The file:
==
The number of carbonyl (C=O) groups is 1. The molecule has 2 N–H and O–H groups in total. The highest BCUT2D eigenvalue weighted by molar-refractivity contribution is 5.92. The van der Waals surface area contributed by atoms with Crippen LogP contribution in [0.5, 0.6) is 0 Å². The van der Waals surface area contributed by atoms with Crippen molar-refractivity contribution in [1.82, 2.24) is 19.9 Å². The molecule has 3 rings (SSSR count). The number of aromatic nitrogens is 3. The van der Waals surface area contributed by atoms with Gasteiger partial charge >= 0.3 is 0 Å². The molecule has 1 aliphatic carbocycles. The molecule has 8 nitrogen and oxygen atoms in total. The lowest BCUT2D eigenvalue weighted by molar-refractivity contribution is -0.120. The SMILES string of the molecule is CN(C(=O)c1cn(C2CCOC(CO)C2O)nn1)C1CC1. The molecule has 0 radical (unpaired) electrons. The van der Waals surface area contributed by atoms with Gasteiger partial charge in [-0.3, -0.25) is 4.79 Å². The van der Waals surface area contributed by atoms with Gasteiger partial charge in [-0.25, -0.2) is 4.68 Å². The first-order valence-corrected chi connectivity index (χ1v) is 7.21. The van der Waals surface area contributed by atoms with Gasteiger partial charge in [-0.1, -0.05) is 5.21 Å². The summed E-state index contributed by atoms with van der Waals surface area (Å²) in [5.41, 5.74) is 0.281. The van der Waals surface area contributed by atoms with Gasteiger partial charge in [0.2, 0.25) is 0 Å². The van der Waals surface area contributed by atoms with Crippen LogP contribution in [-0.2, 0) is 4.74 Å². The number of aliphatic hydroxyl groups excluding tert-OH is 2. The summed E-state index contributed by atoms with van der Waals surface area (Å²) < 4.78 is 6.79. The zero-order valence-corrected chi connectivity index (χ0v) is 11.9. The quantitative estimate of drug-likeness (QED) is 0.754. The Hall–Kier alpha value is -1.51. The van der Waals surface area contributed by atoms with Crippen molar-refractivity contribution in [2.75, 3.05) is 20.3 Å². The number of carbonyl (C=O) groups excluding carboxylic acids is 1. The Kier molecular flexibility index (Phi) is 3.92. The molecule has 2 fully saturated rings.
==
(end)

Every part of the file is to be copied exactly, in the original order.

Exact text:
The number of carbonyl (C=O) groups is 1. The molecule has 2 N–H and O–H groups in total. The highest BCUT2D eigenvalue weighted by molar-refractivity contribution is 5.92. The van der Waals surface area contributed by atoms with Crippen LogP contribution in [0.5, 0.6) is 0 Å². The van der Waals surface area contributed by atoms with Crippen molar-refractivity contribution in [1.82, 2.24) is 19.9 Å². The molecule has 3 rings (SSSR count). The number of aromatic nitrogens is 3. The van der Waals surface area contributed by atoms with Gasteiger partial charge >= 0.3 is 0 Å². The molecule has 1 aliphatic carbocycles. The molecule has 8 nitrogen and oxygen atoms in total. The lowest BCUT2D eigenvalue weighted by molar-refractivity contribution is -0.120. The SMILES string of the molecule is CN(C(=O)c1cn(C2CCOC(CO)C2O)nn1)C1CC1. The molecule has 0 radical (unpaired) electrons. The van der Waals surface area contributed by atoms with Gasteiger partial charge in [-0.3, -0.25) is 4.79 Å². The van der Waals surface area contributed by atoms with Gasteiger partial charge in [-0.25, -0.2) is 4.68 Å². The first-order valence-corrected chi connectivity index (χ1v) is 7.21. The van der Waals surface area contributed by atoms with Gasteiger partial charge in [-0.1, -0.05) is 5.21 Å². The summed E-state index contributed by atoms with van der Waals surface area (Å²) in [5.41, 5.74) is 0.281. The van der Waals surface area contributed by atoms with Gasteiger partial charge in [0.2, 0.25) is 0 Å². The van der Waals surface area contributed by atoms with Crippen LogP contribution in [-0.2, 0) is 4.74 Å². The number of aliphatic hydroxyl groups excluding tert-OH is 2. The summed E-state index contributed by atoms with van der Waals surface area (Å²) < 4.78 is 6.79. The zero-order valence-corrected chi connectivity index (χ0v) is 11.9. The quantitative estimate of drug-likeness (QED) is 0.754. The Hall–Kier alpha value is -1.51. The van der Waals surface area contributed by atoms with Crippen molar-refractivity contribution in [2.75, 3.05) is 20.3 Å². The number of carbonyl (C=O) groups excluding carboxylic acids is 1. The Kier molecular flexibility index (Phi) is 3.92. The molecule has 2 fully saturated rings.